The Pulitzer Prize-Winning Guide to Selling with Emotion

Copywriters are taught to appeal to emotions. The problem is some take this too literally and end up writing gobbledygook:

“Join us and be a part of a movement that changes lives!”

“Help us end animal cruelty and make the world a better place!”

“Are you tired of feeling left out and ignored?”

I witnessed this myself while working with an agency recently. I’m convinced this is a reason a lot of copywriters never make it out of first gear on the steep road to glory. Copywriting IS about appealing to emotions. What it’s not about is jumping up and down on them while wearing a hula skirt and screaming into a megaphone. The more blatant the appeal to emotion, the lamer the copy. How to fix this?

Well, the answer is not booting up ChatGPT.

Appealing to emotions without calling them out relies on being able to articulate the subtleties and nuance of human experience. If you’re using Ai to write copy right now, there’s a gaping hole where this should be.

Whether this gap gets adequately filled in time for your next copywriting project is up for debate. Some copywriters are going to go “all-in” on Ai and pay the price of delegating their faculties. Others are going to play it smart, keep tabs on progress and leverage it where it makes sense to BUT also keep one foot planted in the reality and power of the human experience.

Which camp will you be in?

If you’re interested in maintaining a grip on your intellect, it pays to know the only real, deep-down reasons people buy things:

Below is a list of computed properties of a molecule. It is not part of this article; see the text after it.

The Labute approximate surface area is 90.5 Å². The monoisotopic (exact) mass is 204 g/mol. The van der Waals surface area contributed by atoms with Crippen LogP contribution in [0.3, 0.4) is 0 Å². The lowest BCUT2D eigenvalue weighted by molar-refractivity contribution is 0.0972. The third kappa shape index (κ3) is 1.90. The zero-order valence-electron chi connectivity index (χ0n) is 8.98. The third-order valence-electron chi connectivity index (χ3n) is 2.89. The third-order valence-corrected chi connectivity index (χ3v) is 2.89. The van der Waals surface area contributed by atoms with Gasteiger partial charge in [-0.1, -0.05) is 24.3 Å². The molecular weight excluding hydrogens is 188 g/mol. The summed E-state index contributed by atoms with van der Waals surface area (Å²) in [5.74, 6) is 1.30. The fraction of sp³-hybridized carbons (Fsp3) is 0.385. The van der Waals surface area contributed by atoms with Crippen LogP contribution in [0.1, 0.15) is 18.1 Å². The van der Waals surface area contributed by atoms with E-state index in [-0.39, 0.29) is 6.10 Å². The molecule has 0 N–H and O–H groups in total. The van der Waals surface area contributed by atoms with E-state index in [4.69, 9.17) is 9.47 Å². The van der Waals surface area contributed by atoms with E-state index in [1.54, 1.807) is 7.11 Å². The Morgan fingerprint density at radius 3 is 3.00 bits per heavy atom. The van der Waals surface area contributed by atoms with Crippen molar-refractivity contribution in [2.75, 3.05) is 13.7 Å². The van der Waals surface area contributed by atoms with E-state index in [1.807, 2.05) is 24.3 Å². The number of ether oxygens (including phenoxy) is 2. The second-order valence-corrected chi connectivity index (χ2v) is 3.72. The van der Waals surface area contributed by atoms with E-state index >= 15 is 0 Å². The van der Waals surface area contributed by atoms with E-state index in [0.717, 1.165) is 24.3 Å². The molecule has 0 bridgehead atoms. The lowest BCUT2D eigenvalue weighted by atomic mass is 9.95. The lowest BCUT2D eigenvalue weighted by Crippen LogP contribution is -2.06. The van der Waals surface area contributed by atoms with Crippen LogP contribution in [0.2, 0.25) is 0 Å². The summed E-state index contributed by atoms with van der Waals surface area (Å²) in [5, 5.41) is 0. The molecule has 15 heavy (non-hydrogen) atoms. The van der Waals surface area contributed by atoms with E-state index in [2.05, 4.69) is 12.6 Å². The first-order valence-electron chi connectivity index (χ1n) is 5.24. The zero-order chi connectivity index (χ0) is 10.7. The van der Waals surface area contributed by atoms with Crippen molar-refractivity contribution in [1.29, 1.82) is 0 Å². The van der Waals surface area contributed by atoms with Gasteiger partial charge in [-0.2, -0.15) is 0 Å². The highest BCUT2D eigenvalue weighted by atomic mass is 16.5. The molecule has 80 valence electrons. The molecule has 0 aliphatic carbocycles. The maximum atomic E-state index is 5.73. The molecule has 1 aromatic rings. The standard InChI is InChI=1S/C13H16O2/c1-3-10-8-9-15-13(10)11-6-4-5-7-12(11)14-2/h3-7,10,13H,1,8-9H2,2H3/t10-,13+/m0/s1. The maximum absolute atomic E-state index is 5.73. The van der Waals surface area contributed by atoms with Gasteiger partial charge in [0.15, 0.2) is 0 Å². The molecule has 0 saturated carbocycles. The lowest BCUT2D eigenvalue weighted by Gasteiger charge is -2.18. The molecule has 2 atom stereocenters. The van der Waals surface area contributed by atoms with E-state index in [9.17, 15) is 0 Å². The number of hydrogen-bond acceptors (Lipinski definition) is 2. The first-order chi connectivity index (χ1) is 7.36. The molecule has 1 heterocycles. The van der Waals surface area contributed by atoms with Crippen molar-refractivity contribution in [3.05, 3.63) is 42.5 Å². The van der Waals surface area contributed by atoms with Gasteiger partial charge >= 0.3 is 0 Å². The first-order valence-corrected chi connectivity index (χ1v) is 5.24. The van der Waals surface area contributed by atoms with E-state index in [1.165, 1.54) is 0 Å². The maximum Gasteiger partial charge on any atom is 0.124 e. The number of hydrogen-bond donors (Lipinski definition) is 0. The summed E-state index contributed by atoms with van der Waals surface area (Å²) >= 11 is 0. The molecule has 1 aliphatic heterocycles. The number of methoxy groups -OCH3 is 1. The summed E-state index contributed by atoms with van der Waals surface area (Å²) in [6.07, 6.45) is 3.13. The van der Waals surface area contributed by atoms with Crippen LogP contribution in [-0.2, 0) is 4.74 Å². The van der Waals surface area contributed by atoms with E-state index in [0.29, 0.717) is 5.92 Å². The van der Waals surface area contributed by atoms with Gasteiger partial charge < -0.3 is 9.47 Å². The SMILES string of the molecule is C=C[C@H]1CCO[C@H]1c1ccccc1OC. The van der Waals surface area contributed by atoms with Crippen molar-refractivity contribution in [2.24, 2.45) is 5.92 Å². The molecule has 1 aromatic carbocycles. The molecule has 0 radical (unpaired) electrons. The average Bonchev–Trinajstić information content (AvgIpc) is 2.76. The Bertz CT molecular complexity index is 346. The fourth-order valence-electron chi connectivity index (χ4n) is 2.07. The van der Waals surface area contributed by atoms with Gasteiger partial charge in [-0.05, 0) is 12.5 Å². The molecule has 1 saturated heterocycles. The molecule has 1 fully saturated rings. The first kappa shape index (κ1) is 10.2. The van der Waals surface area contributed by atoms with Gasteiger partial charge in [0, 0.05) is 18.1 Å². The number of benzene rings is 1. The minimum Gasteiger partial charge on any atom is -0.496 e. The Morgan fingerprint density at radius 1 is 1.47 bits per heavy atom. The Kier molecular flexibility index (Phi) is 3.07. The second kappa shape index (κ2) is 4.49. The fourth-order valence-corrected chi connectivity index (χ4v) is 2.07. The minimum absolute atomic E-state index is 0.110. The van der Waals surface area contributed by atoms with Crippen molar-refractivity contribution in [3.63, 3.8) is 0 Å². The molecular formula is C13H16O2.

Physical activity
Social contact

I will also draw your attention to a book that has won the Pulitzer Prize: Lessons of History by Will & Ariel Durant. Inside this book, the authors provide a “Table of Character Elements:”

I first read the book a few years ago, before I developed an interest in direct response. But now that DR is my filter, I see this table of elements in a new and useful light.

The problem with the “only real, deep down reasons people buy things” offers a snapshot. But the “Table of Character Elements” is a spectrum. It gives you much more room for maneuver and imagination with your copy.

The human brain is wired to detect MOVEMENT as either threat or opportunity. Everything the brain does is about MOVING us between fear and desire. Survival mechanisms MOVE us toward pleasure and away from pain.

So the best way to act on the basic copywriting advice of “appeal to emotions ” is to position your product or service as the facilitator of this transition. You don’t have to spell it out, you have to make it happen. You’re putting an arm around them and helping them to see around the corner.

I’ll give you a recent example.

I was working with this agency on a handbag account. It’s a brains and beauty kind of product. Form and function. Positioned for work and play. We could have pressed on emotions to do with social status, pride, acceptance, etc. But it felt forced and contrived.

So instead we just called it “The Magic Bag!” and let the prospects fill in the emotional blanks themselves.

The result?

CTR at 5X from the other agencies hired to run ads.

I hope that helps you to see the task of appealing to emotions in a different light. Less as a spreadsheet to fill, more a symphony to explore.

P.S.P. French

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